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Benjamin Spillman

LVCVA approves reduced budget

22 May 2009

LAS VEGAS, Nevada –- Las Vegas' tourism boosters on Thursday approved a $231 million budget for the 2010 fiscal year, one that's 17.3 percent lower than the budget presented this time last year.

The cutbacks by the Las Vegas Convention and Visitors Authority are the result of a national recession that's lowered the price of hotel rooms here more than 25 percent since the last budget presentation. Nearly 80 percent of the authority budget comes from room taxes in Southern Nevada.

The unanimous approval of the budget by the authority board followed a brief public hearing that didn't draw any comments from the small audience.

"Fiscal year 2009 was unprecedented," said Brenda Siddall, the authority's vice president of finance. "But we managed it by being fiscally conservative and prudent."

The upcoming budget continues a hiring freeze that has left 50 open positions unfilled and includes savings from the suspension of an $890 million renovation of the Las Vegas Convention Center.

"We'll maintain the flexibility to adjust expenditures," Siddall said.

Under the new budget, the authority assumes room rates will average $80 through the upcoming 12 months, a decrease of less than 1 percent from the 2009 fiscal year.

But compared to the rates of early 2008 the current projection represents a decrease of about 40 percent.

Siddall said the best way to put the budget into context is to compare it to 2005, the last time it was at the current level.

In addition to declines in room rates, Siddall expects revenue from operating the convention center to stagnate -- despite a rate increase from 25 to 29 cents per net square foot that's set to go into effect in July.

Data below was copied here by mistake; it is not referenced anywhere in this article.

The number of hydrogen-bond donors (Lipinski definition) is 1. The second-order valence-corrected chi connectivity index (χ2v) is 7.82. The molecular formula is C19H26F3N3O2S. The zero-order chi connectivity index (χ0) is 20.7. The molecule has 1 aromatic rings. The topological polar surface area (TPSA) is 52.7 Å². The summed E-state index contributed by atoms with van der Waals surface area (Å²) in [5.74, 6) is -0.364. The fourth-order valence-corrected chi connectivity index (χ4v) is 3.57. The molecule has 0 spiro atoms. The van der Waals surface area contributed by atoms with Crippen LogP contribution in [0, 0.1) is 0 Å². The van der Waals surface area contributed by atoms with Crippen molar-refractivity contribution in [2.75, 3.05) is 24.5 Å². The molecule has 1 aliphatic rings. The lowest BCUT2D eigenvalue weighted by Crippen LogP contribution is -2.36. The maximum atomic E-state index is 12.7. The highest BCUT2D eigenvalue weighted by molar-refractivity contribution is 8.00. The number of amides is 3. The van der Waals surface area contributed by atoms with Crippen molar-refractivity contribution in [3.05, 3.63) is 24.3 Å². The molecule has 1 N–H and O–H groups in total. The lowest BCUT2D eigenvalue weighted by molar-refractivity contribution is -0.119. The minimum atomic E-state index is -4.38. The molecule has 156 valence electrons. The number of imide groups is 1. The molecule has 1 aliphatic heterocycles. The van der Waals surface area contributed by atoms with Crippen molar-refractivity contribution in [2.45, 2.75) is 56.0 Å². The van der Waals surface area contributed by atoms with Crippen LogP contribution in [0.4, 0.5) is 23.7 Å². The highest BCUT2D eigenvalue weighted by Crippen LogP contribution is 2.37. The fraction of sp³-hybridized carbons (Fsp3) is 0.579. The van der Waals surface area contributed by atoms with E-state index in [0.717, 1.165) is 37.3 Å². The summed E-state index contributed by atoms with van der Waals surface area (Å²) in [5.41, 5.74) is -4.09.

She projects $42 million in revenue from the convention center and $1.5 million from the Cashman Center downtown in 2009, decreases of 17.3 and 34.2 percent, respectively.

In 2010 she projects convention center revenue to rebound to $44.2 million, which would be 5.2 percent better than 2009 but still a regression to near 2007 levels.

The rate increase is offset by declining revenue from concessions, catering, parking and electrical and telecommunications commissions as exhibitors cut back on services to save money.

Las Vegas Mayor and authority board Chairman Oscar Goodman said the falling budget represents the financial reality of the economy. Goodman says he thinks visitation levels are stabilizing, but that still doesn't mean it's wise to expect revenue to increase anytime soon.

"I applaud Ms. Siddall for being very conservative in this report," Goodman said. "There are a lot of people (in Las Vegas) now; I understand they may not be spending as much as they have in the past."